“As a result of this contamination, 2,265 individuals in the area were inflicted with what is now known as Minamata disease. 1,784 of those victims died as a result of the poisoning and/or the disease. Those who were afflicted with the disease developed skeletomuscular deformities and lost the ability to perform motor functions such as walking. Many also lost significant amounts of vision, as well as hearing and speech capabilities. Severe cases presented with insanity, paralysis, coma and then death within weeks of the onset of symptoms.

As of March 2001, over 10,000 individuals had received financial remuneration from Chisso to compensate them for the harm caused by the chemical release. By 2004, Chisso Corporation had paid $86 million in compensation, and, in the same year, the company was ordered to clean up its contamination.[5] However, the incident remains controversial for not only the poisoning itself but also for the tactics that the company used to suppress the negative aftermath.” (Sourced from:

Pfizer Inc.

“American pharmaceutical giant Pfizer Inc. and its subsidiary Pharmacia & Upjohn Company Inc. (hereinafter together “Pfizer”) have agreed to pay $2.3 billion, the largest health care fraud settlement in the history of the Department of Justice, to resolve criminal and civil liability arising from the illegal promotion of certain pharmaceutical products, the Justice Department announced today.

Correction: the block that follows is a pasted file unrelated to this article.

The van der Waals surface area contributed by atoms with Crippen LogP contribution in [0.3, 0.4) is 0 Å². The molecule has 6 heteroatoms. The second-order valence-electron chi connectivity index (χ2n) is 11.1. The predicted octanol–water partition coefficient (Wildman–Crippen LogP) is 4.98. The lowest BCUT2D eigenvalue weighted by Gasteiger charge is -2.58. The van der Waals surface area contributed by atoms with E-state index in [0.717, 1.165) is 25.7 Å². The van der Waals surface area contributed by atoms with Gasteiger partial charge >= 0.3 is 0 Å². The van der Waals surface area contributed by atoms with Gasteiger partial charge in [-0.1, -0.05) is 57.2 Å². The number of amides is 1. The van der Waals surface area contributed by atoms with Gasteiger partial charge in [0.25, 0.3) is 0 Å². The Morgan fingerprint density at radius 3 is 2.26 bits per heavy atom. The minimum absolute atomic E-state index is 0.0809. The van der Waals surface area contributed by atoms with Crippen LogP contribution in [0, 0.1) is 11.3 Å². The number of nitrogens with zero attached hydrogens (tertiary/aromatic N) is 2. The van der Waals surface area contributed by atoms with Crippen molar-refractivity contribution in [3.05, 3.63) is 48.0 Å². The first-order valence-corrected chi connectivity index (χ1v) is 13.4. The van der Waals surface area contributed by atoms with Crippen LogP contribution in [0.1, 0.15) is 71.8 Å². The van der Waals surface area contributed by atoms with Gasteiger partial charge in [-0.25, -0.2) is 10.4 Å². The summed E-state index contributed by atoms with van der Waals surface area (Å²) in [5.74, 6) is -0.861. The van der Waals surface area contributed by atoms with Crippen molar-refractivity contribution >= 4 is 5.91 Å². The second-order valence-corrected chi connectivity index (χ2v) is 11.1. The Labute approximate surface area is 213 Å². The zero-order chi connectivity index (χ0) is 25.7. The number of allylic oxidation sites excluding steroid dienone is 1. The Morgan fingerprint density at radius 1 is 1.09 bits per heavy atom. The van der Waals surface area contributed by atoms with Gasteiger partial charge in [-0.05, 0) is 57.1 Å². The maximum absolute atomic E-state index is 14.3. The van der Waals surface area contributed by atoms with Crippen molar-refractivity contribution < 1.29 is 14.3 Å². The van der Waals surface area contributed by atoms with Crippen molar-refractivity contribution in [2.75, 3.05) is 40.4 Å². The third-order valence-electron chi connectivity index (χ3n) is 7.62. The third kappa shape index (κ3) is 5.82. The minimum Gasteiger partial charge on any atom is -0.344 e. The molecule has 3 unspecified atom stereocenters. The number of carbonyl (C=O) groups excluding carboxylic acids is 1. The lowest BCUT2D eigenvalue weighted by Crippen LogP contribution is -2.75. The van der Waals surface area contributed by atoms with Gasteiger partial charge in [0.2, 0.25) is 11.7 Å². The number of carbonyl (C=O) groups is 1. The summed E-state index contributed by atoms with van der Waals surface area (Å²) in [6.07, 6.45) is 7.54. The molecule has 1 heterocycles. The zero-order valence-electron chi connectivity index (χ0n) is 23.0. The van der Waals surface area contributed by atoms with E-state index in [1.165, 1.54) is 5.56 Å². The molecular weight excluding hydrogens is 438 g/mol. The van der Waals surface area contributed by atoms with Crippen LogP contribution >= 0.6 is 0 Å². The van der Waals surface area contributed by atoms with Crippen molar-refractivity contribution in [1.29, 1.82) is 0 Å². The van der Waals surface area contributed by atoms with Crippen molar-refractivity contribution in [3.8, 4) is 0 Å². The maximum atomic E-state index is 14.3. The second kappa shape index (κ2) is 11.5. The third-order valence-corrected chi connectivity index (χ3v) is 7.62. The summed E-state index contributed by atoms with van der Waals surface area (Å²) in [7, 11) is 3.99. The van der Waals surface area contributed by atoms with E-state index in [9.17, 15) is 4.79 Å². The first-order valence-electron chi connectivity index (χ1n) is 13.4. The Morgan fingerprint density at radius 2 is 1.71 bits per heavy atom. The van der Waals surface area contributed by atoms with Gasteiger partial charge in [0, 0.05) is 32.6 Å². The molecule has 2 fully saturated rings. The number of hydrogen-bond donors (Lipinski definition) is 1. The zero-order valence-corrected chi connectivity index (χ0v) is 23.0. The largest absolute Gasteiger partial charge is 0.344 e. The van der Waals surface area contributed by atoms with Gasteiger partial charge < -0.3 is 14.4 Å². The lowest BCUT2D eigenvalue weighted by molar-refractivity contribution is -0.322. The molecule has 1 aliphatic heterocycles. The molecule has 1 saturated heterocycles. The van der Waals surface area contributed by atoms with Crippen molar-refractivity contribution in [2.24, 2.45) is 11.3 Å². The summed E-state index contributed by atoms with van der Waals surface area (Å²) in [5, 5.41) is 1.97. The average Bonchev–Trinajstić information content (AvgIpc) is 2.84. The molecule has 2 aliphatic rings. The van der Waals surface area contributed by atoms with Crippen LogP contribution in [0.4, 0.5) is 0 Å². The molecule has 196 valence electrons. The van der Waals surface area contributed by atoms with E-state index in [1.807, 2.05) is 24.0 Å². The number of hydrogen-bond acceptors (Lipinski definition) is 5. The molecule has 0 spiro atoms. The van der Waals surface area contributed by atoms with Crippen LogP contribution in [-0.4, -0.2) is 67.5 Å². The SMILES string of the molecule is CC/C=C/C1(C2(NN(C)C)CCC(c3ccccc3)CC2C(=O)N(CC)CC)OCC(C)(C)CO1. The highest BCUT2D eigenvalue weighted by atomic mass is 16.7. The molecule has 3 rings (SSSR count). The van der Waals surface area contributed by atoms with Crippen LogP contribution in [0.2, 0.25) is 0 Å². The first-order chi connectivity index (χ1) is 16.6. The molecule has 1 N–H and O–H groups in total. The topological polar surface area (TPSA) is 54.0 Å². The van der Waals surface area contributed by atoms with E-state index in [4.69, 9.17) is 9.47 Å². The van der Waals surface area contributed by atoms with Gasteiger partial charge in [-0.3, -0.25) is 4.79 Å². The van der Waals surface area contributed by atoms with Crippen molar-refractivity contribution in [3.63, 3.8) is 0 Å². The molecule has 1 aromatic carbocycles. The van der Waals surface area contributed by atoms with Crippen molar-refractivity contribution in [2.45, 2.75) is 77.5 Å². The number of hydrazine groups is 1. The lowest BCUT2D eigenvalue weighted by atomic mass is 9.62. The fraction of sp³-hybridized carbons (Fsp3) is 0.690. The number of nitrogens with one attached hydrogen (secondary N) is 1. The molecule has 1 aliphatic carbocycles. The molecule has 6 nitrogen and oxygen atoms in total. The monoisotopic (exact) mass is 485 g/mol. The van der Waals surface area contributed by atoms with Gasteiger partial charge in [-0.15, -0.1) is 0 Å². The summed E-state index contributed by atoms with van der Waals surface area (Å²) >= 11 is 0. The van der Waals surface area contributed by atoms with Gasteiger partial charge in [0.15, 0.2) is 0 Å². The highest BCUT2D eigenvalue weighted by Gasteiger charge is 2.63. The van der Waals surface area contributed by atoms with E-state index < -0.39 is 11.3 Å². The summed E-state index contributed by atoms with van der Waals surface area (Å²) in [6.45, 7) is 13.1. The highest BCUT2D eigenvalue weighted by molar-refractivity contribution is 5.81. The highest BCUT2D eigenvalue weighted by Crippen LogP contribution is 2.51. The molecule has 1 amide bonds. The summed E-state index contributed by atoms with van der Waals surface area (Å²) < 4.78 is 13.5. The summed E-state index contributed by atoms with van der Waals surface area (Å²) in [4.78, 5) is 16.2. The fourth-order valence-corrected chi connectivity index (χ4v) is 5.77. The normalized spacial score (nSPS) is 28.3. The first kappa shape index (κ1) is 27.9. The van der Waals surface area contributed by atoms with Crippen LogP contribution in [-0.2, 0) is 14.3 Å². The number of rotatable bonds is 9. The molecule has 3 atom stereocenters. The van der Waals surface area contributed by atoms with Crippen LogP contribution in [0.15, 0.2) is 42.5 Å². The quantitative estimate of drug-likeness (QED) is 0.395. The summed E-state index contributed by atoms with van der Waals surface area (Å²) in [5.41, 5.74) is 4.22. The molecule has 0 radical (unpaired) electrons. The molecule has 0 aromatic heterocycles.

Pharmacia & Upjohn Company has agreed to plead guilty to a felony violation of the Food, Drug and Cosmetic Act for misbranding Bextra with the intent to defraud or mislead. Bextra is an anti-inflammatory drug that Pfizer pulled from the market in 2005. Under the provisions of the Food, Drug and Cosmetic Act, a company must specify the intended uses of a product in its new drug application to FDA. Once approved, the drug may not be marketed or promoted for so-called “off-label” uses – i.e., any use not specified in an application and approved by FDA. Pfizer promoted the sale of Bextra for several uses and dosages that the FDA specifically declined to approve due to safety concerns. The company will pay a criminal fine of $1.195 billion, the largest criminal fine ever imposed in the United States for any matter. Pharmacia & Upjohn will also forfeit $105 million, for a total criminal resolution of $1.3 billion.

In addition, Pfizer has agreed to pay $1 billion to resolve allegations under the civil False Claims Act that the company illegally promoted four drugs – Bextra; Geodon, an anti-psychotic drug; Zyvox, an antibiotic; and Lyrica, an anti-epileptic drug – and caused false claims to be submitted to government health care programs for uses that were not medically accepted indications and therefore not covered by those programs. The civil settlement also resolves allegations that Pfizer paid kickbacks to health care providers to induce them to prescribe these, as well as other, drugs. The federal share of the civil settlement is $668,514,830 and the state Medicaid share of the civil settlement is $331,485,170. This is the largest civil fraud settlement in history against a pharmaceutical company.” (Extract from:, 2009)